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Rolling Stone reckons U2 are the longest-serving band on Planet Earth

Stuck in a line-up they can’t get out of…

The lads at the Project Arts Centre, 18 September 1978
The lads at the Project Arts Centre, 18 September 1978
Image: Patrick Brocklebank/U2.com

THE FOLKS OVER at Rolling Stone magazine came out with a bold statement this week — according to the rock-mag’s writers, our own U2 could well be the longest-serving rock band on the go at the moment. 

They put a few provisos in when drawing up their list, it should be noted.

Only groups with no breaks, no line-up changes and no hiatuses were considered,

Taking all of those factors on board, the Dublin four-piece come out on top, with 36 years’ service.

The Edge’s older brother, Dik Evans, was in the original line-up, when they traded as ‘The Hype’ — but ever since early 1978, it’s been the classic foursome of Bono, Edge, Adam Clayton and Larry Mullen Jnr.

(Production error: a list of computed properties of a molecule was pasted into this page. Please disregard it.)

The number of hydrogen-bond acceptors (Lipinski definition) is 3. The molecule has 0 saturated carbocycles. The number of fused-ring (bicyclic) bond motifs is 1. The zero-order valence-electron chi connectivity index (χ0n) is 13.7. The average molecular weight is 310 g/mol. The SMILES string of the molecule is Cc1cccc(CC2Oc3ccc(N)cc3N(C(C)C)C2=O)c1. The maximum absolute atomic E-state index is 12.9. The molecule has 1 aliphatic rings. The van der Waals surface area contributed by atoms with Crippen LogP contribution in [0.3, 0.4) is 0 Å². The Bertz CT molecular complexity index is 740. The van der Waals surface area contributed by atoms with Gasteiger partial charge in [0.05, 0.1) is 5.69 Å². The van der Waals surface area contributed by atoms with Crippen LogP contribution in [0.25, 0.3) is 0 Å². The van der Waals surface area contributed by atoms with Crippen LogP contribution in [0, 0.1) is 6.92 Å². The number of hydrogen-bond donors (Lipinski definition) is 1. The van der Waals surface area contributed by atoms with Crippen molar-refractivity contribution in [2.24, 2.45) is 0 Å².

Famously, Clayton once missed a gig in Sydney in 1993 as he was too hungover to play, and was replaced by his bass technician for the concert. It’s believed to be the only time in the band’s history that all four members didn’t appear as billed.

Source: tim m/YouTube

For the record, Radiohead come in second in Rolling Stone’s ‘longest serving’ list. Believe it or not, the Thom Yorke-fronted outfit are together 29 years.

Hip-hop group De La Soul have had the same line-up for 27 years, while Swedish rockers The Hives are together a quarter of a century.

Bands like Rush, Green Day and ZZ Top who “all had drummer turnover early on” don’t make the magazine’s list.

Obviously, there’s no appearance by heritage acts like The Rolling Stones, The Who or other groups formed in the early 60s, due to deaths of band members, line-up changes, or long periods apart.

Read: U2 star’s former PA will serve full sentence of 7 years as appeal fails

Read: Ireland… Home of potatoes, and not much else — says Australian newspaper

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